The holy trinity of Batman/Bruce Wayne (Christian Bale), Lt. James Gordon (Gary Oldman), and Gotham's white knight of a District Attorney, Harvey Dent (Gary-- I mean Aaron Eckhart). The trio makes a pact to clean up the diseased city. Eckhart's Dent is filled with a potent desire to do good, something that attracts the attention of both Gordon and Batman. Batman sees Dent as the hero Gotham so desperately needs. Batman does not see himself as the hero, in fact does not wish to be. He sees himself as the protector.

This trio is the greatest thing that could happen to Gotham City. That being said, they must be destroyed. One of them must fall. Who will it be? The White Knight of course. Destroy the shining light and destroy the city's hope.

As the movie progresses, Gordon and Batman begin to see eye to eye on Dent, and when the worst sweeps down upon him like a Greek tragedy, it breaks both their hearts. The pain in Bale and Oldman's faces at the end of the movie cry out for some sort of clemency, for the gods to show Gotham some sort of mercy.

The love triangle between Dent, Bruce Wayne and Assistant District Attorney Rachel Dawes (Maggie Gyllenhaal) is another fascinating study. Gyllenhaal finds the tightrope of sexy and vulnerable, yet resilient and independent, and walks it beautifully. Rachel knows Bruce's alter-ego and sees the phenomenal capacity of Harvey Dent. Dent never fully realizes that his ally and quasi-romantic rival are one and the same. There are times though, where there's a suspicious glint in Eckhart's eyes that say he might hazard a guess.

Bale has no fear in showing that Rachel is the only woman who makes him feel normal. He is unafraid to bear his soul to her. Her realization that her promise to return to him when the city no longer needs Batman is null and void, is a master stroke on her part. For there may come a time when the city may no longer need the him, but Bruce will always need the Batman.

I would be remiss if I did not mention my favorite triangle, Bruce Wayne/Batman, Alfred and Lucius Fox. These two men are Wayne's only real tether to a reasonable state of sanity. Both are part friend and part father figure to Bruce. Not to mention they're the only two who are totally unafraid of cracking a joke to Bruce or to the Batman. They understand his need to protect Gotham and the need to help clean his psyche. They serve as a reminder that it's okay to laugh a little.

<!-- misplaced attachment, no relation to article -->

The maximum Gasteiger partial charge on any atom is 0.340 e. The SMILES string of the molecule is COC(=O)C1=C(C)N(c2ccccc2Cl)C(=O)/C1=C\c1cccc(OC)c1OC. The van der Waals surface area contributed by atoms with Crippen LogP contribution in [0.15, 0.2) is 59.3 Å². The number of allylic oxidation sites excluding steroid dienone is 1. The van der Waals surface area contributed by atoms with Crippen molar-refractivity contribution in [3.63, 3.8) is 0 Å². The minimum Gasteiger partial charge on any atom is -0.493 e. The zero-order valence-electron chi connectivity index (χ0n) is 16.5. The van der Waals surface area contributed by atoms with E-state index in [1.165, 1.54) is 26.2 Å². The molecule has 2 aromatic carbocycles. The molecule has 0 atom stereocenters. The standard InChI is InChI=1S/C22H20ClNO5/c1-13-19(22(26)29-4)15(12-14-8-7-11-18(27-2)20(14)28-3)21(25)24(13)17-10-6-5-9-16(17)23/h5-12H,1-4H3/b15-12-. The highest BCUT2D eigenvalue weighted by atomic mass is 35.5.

Before I talk about the next triangle, I must take a moment to evolve to it. Talk about the person, his counterpart, and then eventually the triangle he completes. I am talking of course, about The Joker (Heath Ledger). Ledger's performance is nothing short of brilliant; a mixture of theatricality and honesty critical in making an iconoclastic character. He's mad when he should be sane and sane when he should be mad.

The movie hints that The Joker was just your run of the mill thug; not really a team player, just a loose cannon. A man who was drenched with simple nihilism. Then the Batman entered the scene. Before he was just a thug, causing some slight mayhem, but with the emergence of the Batman, The Joker had found something we all yearn for -- a purpose.

The movie's real achievement is making you understand The Joker, as well as his relationship with the Batman. As The Joker says in one scene, “You complete me.” Said with irony and dripping with menace, yes, but it also brings clarity to The Joker's existence. He exists because Batman exists.

The Batman/Joker relationship is an old one. It has supplied countless story fodder for comic writers, the best being Alan Moore's "The Killing Joke." "The Dark Knight" may be better. The chemistry between Bale and Ledger is mesmerizing. Bale's outright confusion at the Joker's methods and absolute random chaos, perfectly counterbalances Ledger's amusement at said confusion.

Enter Two-Face. Not Harvey Dent: Two-Face.

Created, in more ways than one, by The Joker and yet at the same time also created by the Batman. There is a scene between Dent and The Joker that's one of the best scenes of the year, where The Joker bares his psyche to Dent and, in essence, pushes Dent over the edge, into Two-Face. Eckhart does a absolutely bang-up job showing us Dent's tragic downfall into madness.

At the end of the cinematic tunnel sits Christopher Nolan weaving all this together in one giant hard-boiled Greek tragedy. He lights his movie in blues and blacks to give it that sort of nightmarish feel. The unflinching eye of his camera as it stares right into Ledger's disturbing portrayal. Wally Pfister (yes that's a real name), Nolan's cinematographer, deserves some accolades as well. There are scenes in this movie that are nothing short of masterful; several of them iconic, all of them framed perfectly.

There is a scene where The Joker is upside down, his coat blowing in the wind, against the darkness of the night sky, like a cape in the wind, as he tells the Batman how much he "loves" him.

Nolan and his crew have outdone not only themselves, but everybody else as well. This is the best superhero movie ever made and one of the best movie this year. It is the best Batman movie.